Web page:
Hand-drawn map of central and eastern North America labeled in French.

Skills Lesson: Types of Sources

There are three types of sources that you will often find in instructional material: primary, secondary, and tertiary.

History is an investigation, and primary sources are the clues. A primary source is direct evidence of the nature of a time, place, or event. It must have been produced by participants or witnesses to the event, situation, or historical time period being investigated. Primary sources can be written accounts. They can be diaries, letters, or oral histories. They can be legal records. They can be photographs, films, videos, or audio recordings. Artifacts, items produced by humans during a particular era (such as clothing, tools, or vehicles), are also primary sources. There are many different kinds of primary sources.

This is a primary source.

This is a primary source too.

A lot of things that people think of as primary sources are actually secondary sources. A newspaper article is a primary source only if the person who wrote it is reporting what they saw and heard. If they are reporting what other people told them, the article is a secondary source. But direct quotes from witnesses that are included in the article may be primary source material. In history, secondary sources usually comment on, evaluate, or synthesize primary sources. They include biographies, books, and magazine articles about a particular subject, even your aunt telling you what your grandmother told her about a family event or situation.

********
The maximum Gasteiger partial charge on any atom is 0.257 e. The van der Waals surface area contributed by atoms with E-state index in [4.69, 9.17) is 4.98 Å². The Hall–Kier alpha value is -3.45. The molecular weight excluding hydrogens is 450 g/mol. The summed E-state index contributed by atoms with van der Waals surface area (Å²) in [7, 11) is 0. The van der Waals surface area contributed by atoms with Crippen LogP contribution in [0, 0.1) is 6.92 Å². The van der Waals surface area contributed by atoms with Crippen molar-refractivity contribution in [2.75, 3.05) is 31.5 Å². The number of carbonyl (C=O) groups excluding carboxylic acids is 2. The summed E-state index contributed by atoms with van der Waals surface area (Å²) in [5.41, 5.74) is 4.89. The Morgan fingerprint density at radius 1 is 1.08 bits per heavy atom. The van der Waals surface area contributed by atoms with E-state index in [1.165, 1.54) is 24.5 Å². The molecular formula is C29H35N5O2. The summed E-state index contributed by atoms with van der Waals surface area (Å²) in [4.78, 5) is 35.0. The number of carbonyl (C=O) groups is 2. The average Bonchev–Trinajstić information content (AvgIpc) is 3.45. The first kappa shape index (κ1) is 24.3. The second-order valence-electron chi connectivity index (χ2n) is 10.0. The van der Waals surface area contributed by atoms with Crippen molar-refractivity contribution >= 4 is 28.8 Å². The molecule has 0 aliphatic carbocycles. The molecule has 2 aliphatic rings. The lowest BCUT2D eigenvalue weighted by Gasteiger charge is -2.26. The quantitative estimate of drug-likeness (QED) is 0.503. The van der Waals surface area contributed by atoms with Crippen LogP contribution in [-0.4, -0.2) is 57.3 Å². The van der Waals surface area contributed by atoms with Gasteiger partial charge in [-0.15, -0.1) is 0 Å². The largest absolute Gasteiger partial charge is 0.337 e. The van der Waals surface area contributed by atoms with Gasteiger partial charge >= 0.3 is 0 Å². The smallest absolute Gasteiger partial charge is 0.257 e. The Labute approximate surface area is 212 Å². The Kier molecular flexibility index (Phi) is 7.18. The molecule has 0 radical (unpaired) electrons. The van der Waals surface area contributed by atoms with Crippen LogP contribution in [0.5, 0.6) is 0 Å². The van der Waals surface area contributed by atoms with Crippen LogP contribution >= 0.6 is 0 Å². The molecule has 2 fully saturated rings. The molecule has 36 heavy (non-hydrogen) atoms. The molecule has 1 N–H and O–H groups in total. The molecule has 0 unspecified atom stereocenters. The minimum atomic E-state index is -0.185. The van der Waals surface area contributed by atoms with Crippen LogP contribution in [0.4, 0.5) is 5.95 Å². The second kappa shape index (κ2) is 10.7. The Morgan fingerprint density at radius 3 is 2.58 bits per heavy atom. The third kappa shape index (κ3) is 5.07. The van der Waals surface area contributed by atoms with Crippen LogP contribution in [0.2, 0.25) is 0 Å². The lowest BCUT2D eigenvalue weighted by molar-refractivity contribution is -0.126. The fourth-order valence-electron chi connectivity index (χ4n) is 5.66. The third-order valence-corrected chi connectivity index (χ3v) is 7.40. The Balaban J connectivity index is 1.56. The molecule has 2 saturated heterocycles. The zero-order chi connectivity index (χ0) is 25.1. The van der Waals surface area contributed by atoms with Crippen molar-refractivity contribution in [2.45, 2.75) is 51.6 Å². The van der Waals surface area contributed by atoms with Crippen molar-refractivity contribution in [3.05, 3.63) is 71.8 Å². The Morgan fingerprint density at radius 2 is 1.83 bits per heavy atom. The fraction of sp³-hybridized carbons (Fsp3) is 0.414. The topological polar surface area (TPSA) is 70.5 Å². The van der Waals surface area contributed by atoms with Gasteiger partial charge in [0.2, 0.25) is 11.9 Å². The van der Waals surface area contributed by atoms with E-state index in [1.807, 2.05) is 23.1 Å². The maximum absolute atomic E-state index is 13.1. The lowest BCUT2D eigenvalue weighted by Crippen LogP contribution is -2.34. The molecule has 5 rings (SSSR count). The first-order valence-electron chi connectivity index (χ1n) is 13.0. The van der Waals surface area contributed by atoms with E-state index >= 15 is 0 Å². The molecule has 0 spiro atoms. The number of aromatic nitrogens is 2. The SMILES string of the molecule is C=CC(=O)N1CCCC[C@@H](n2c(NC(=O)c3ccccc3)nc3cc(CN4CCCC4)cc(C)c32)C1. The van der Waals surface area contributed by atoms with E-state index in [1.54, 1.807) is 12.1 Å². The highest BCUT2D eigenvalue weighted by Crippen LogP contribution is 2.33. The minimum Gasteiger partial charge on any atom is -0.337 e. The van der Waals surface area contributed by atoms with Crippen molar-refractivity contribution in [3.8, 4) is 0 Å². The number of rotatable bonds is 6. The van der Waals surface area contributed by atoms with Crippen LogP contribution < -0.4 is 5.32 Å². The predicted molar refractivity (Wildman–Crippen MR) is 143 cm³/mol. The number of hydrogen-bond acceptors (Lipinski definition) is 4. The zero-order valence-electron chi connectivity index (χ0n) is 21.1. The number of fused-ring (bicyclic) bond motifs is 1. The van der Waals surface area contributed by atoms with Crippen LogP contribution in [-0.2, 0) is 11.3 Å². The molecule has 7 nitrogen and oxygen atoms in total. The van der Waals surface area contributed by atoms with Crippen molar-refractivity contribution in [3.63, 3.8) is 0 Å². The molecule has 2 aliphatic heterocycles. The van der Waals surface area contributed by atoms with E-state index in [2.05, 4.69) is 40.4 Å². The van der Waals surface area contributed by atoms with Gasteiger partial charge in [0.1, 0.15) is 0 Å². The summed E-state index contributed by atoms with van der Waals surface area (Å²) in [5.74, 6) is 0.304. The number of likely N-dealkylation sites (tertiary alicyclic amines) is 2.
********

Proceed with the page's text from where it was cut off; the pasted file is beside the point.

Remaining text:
This is a secondary source, an excerpt from the book The Great Chicago Fire, by Robert Cromie. He got the information to write this from primary sources.

From Robert Cromie, The Great Chicago Fire

The third kind of source is called a tertiary source. Your textbooks are tertiary sources. So are encyclopedias and dictionaries. These books get their information from the best secondary sources they can find. Wikipedia is a tertiary source, and it has very strict rules to keep people from posting anything that isn’t confirmed by primary and secondary sources.

There’s not a really clear line between tertiary and secondary sources. Most of the time, it’s really not important to make the distinction. What’s really important is to know whether something is a primary source, and what the source of information is about.

This map, for example, is a primary source of information. But it’s not a source of information about what this part of the world looked like in 1613. It just tells us what people thought it looked like. And that’s important information, too.